Why Deprescribing for Seniors is Gaining Medical Steam
It isn’t in the dictionary. If you type it in an email, you’ll get that squiggly line underneath. Yet deprescribing is a word that’s getting a lot of attention in the medical world – particularly deprescribing for seniors.
Take 27 Pills and Call Me In the Morning
Yes, you read that right.
Studies show that 25% of 65-69 year old American seniors take 5 or more prescription medications on a regular basis, every single day. So do almost 50% of those between the ages of 70-79. But when hospitalizations occur, and seniors are seeing multiple doctors, the chances that they’re taking way more than 5 prescription meds a day go way up. Like the Canadian woman who ended up taking 27 pills, four times a day.
Admittedly, 27 pills is very unusual – and extreme. But her story highlights how easy it is to be taking way, way too much medication.
Enter deprescribing for seniors.
According to the Canadian Deprescribing Network:
Deprescribing means reducing or stopping medications that may not be beneficial or may be causing harm. The goal of deprescribing is to maintain or improve quality of life.
In other words, deprescribing means gathering together all the medications the patient is currently taking and checking why they’re taking each one – and if there are any that are a bad mix or that might be entirely unnecessary.
Of course, that’s much easier said than done. That’s because deprescribing requires a mindset shift not only for the patient but for the doctor as well. Whether due to lack of communication between multiple healthcare providers, lack of interest or lack of time (or all three), constant reevaluation of meds is not (yet) an intrinsic element of healthcare. Many patients feel it’s easier to take a pill than to begin the arduous, sometimes tedious process of lifestyle changes. Many doctors are rushed.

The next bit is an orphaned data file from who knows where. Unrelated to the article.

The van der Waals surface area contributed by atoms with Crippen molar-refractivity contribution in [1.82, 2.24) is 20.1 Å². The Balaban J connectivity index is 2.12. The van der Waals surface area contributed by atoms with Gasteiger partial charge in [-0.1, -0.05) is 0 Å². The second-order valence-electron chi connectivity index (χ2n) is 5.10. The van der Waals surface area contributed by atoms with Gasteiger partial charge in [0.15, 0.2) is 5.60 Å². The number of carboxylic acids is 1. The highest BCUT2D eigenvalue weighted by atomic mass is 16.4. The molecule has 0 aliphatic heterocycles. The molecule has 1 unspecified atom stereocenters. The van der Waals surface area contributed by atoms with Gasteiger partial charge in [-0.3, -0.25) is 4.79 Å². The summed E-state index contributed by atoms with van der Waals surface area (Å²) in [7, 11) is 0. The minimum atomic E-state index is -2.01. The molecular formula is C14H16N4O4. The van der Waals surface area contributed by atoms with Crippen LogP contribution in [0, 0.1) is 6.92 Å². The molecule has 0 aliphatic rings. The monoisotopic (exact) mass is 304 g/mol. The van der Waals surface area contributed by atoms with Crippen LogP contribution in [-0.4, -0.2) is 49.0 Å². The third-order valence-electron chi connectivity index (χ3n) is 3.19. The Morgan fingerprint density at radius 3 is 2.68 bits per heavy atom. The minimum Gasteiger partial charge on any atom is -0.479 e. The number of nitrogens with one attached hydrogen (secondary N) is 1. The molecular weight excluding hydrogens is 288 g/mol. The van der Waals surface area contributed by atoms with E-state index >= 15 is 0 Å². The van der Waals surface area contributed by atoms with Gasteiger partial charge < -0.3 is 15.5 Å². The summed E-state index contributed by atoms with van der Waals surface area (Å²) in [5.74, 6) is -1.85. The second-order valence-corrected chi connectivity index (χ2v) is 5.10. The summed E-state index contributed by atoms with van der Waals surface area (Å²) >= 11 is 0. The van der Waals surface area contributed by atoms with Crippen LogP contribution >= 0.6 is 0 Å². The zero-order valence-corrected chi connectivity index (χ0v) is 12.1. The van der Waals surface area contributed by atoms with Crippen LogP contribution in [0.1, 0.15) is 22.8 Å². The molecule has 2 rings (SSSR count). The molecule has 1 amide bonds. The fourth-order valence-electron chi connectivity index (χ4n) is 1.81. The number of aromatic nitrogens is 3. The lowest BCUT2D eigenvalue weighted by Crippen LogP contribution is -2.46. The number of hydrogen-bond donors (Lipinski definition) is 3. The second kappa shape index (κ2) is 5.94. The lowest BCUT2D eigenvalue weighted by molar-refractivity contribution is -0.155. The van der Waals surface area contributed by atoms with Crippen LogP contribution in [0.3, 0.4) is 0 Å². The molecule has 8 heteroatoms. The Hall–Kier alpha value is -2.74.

That’s not to say that more and more doctors aren’t getting behind deprescribing. Especially in the medical community of geriatrics, doctors are seeing patients take a lot more medications – and with higher rates of over-medication – compared to 20 years ago. These doctors will routinely ask patients questions like:
- Why was this medication started?
- Why is it needed now?
- What is the plan for monitoring/dealing with side effects?
- Is there a lifestyle substitute for this medication?
- Might a lower dose/frequency do the job?
Don’t try deprescribing at home.
A note of caution before we go on: Please do not, under any circumstances, try deprescribing for your loved one on your own – whether they live at home or if they’re in an assisted living or skilled nursing facility with round-the-clock doctors on site. Even if you’re sure that a certain medication is causing problems, take it up with their primary physician. Don’t make these kinds of decisions on your own, ever.
Why is deprescribing for seniors so important?
Well, first of all because as we said above, older adults are far more likely to be taking multiple medications. So deprescribing is for seniors somewhat by definition.
- The Beers List. The American Geriatrics Society’s (AGS) Beers Criteria® for Potentially Inappropriate Medication Use in Older Adults, otherwise known as The Beers List, is a “compendium of medications potentially to avoid or consider with caution because they often present an unfavorable balance of benefits and harms for older people.” Even so, many seniors are still prescribed medications on that list. Deprescribing allows for screening to weed out these potentially problematic meds.
- Risk of falling and cognitive decline. There’s a not-insignificant number of commonly prescribed medications that can cause balance and gait issues, as well as increase the risk of mental decline. But your loved one might not know that. Deprescribing will clue them in.
- Medical emergencies. According to the CDC, seniors are seven times as likely to be hospitalized after an emergency room visit than younger people are. But here’s the thing: Over half of those hospitalizations are due to an adverse drug event (ADE). The less medication your loved one needs to take, the less the chances of an ADE.
All of this might sound overwhelming. But for all the reasons listed here (and more), deprescribing for seniors is gaining a lot of steam – which makes it easier to broach the process with your loved one’s healthcare team.